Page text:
dropcap]A[/dropcap] new study documents both financial and other key benefits that wildlife tourism brings to Madhya Pradesh’s tiger reserves and some of the communities living around them. The report, “The Value of Wildlife Tourism for Conservation and Communities” , by a team led by Dr Raghu Chundawat, records the results of a recent in depth study around four Tiger Reserves in Central India.
In the four Tiger Reserves, the team found that the total revenue generated from wildlife tourism’s entry fees alone was Rs.19,42,00,000. This was more than the State Government’s contribution of Rs.18,76,22,500 to these Reserves. Central Assistance budget was Rs.21,24,31,200 (The total budget for these four Reserves in 2016-17 was Rs.40,00,53,700) .
Dr Raghu Chundawat, the eminent tiger scientist who led the research team, points out that while successful, most Tiger Reserves in India are small and the tiger populations protected within their boundaries are not viable. “Exclusionary models of conservation are no longer feasible over a larger landscape,” he says. He believes that to build on the success of the Protected Areas and take tiger conservation beyond their boundaries, we need to look at new, parallel and complementary models for saving and restoring forests. “Our findings show that wildlife tourism can provide one way of doing this;” he adds, “with support and improved sustainable practices, tourism could provide a paradigm to spread benefit to tigers and people over a much broader area.”
“If nature tourism is seen as a conservation tool rather than a threat, it has the potential to bring sustainable and significant economic development to many remote areas.” said Dr Chundawat: “Many countries around the world have shown this and benefitted from increased biodiversity conservation. But it requires sympathetic government policies that promote and encourage sustainable wildlife tourism over a larger landscape.”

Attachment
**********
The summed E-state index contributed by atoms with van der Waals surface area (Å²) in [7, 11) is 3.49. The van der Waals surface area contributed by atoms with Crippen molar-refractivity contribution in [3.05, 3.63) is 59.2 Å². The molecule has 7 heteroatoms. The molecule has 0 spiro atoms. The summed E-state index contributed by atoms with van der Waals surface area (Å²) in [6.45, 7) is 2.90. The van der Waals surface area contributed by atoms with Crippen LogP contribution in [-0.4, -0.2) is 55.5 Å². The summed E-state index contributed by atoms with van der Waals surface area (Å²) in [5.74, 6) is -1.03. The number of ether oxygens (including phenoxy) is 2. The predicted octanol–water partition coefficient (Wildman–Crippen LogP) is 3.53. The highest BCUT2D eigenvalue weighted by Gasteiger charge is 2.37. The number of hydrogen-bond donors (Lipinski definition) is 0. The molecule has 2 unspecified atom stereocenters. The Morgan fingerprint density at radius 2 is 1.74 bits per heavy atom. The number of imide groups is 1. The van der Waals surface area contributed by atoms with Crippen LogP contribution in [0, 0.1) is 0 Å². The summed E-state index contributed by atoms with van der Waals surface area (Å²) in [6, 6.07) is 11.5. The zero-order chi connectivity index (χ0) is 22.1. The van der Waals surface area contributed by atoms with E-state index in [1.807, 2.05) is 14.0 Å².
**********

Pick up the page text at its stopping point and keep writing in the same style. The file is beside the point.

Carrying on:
The report highlights that revenues generated by small business enterprises are eight times higher in villages with tourism infrastructure than in those without. As well as enhancing the local economy generally, the report highlights that in the tourism affected villages employment is significantly higher and health and education is greatly improved. Furthermore the dependency of these communities on the forest is much reduced and their positive attitude to wildlife conservation much enhanced, a significant win-win for conservation efforts.
Julian Matthews, founder of the nature stewardship charity, TOFTigers, commented that: “the study has found that many of the criticisms leveled at the tourism community are not correct here when examined closely. For instance 80% of jobs are held by locals, 45% of all the direct revenue goes to the local economy and 90% of available accommodation caters to the budget, not luxury, traveler.” “The researchers found zero evidence of forest cover loss either” he adds, “but there are certainly still key issues, including poor planning, lighting, noise and waste disposal, that need to be improved to enjoy the full potential of this sector to support tiger protection and forest conservation.”